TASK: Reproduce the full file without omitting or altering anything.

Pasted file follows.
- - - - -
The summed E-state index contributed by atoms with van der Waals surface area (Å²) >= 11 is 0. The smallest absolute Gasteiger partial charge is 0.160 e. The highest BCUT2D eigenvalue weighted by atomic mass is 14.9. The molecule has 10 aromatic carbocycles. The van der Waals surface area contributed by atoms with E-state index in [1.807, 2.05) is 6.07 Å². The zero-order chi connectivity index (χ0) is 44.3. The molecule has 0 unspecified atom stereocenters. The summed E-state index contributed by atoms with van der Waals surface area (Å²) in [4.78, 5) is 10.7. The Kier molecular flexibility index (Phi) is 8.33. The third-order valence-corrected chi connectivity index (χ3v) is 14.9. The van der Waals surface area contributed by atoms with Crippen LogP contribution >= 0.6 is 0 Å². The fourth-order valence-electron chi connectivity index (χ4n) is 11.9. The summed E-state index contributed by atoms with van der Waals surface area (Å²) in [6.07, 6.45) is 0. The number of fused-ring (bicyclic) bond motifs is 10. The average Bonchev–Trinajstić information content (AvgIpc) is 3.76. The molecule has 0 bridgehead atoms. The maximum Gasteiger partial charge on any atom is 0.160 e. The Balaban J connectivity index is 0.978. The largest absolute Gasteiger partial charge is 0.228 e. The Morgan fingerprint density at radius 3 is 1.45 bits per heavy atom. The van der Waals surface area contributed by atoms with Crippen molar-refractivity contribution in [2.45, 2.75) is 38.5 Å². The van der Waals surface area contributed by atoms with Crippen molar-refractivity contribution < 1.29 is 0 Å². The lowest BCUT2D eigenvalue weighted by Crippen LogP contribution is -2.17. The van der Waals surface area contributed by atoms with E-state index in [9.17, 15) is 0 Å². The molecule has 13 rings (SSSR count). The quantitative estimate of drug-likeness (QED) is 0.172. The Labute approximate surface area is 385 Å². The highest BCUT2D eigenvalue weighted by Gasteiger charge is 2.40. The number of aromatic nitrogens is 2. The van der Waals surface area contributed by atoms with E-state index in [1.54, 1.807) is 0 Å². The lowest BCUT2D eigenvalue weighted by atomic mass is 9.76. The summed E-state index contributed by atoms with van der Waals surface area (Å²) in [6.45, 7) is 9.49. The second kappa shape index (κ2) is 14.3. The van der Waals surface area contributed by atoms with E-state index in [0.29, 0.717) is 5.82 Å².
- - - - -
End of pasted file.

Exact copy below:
The summed E-state index contributed by atoms with van der Waals surface area (Å²) >= 11 is 0. The smallest absolute Gasteiger partial charge is 0.160 e. The highest BCUT2D eigenvalue weighted by atomic mass is 14.9. The molecule has 10 aromatic carbocycles. The van der Waals surface area contributed by atoms with E-state index in [1.807, 2.05) is 6.07 Å². The zero-order chi connectivity index (χ0) is 44.3. The molecule has 0 unspecified atom stereocenters. The summed E-state index contributed by atoms with van der Waals surface area (Å²) in [4.78, 5) is 10.7. The Kier molecular flexibility index (Phi) is 8.33. The third-order valence-corrected chi connectivity index (χ3v) is 14.9. The van der Waals surface area contributed by atoms with Crippen LogP contribution >= 0.6 is 0 Å². The fourth-order valence-electron chi connectivity index (χ4n) is 11.9. The summed E-state index contributed by atoms with van der Waals surface area (Å²) in [6.07, 6.45) is 0. The number of fused-ring (bicyclic) bond motifs is 10. The average Bonchev–Trinajstić information content (AvgIpc) is 3.76. The molecule has 0 bridgehead atoms. The maximum Gasteiger partial charge on any atom is 0.160 e. The Balaban J connectivity index is 0.978. The largest absolute Gasteiger partial charge is 0.228 e. The Morgan fingerprint density at radius 3 is 1.45 bits per heavy atom. The van der Waals surface area contributed by atoms with Crippen molar-refractivity contribution in [2.45, 2.75) is 38.5 Å². The van der Waals surface area contributed by atoms with Crippen molar-refractivity contribution < 1.29 is 0 Å². The lowest BCUT2D eigenvalue weighted by Crippen LogP contribution is -2.17. The van der Waals surface area contributed by atoms with E-state index in [9.17, 15) is 0 Å². The molecule has 13 rings (SSSR count). The quantitative estimate of drug-likeness (QED) is 0.172. The Labute approximate surface area is 385 Å². The highest BCUT2D eigenvalue weighted by Gasteiger charge is 2.40. The number of aromatic nitrogens is 2. The van der Waals surface area contributed by atoms with E-state index in [1.54, 1.807) is 0 Å². The lowest BCUT2D eigenvalue weighted by atomic mass is 9.76. The summed E-state index contributed by atoms with van der Waals surface area (Å²) in [6.45, 7) is 9.49. The second kappa shape index (κ2) is 14.3. The van der Waals surface area contributed by atoms with E-state index in [0.29, 0.717) is 5.82 Å².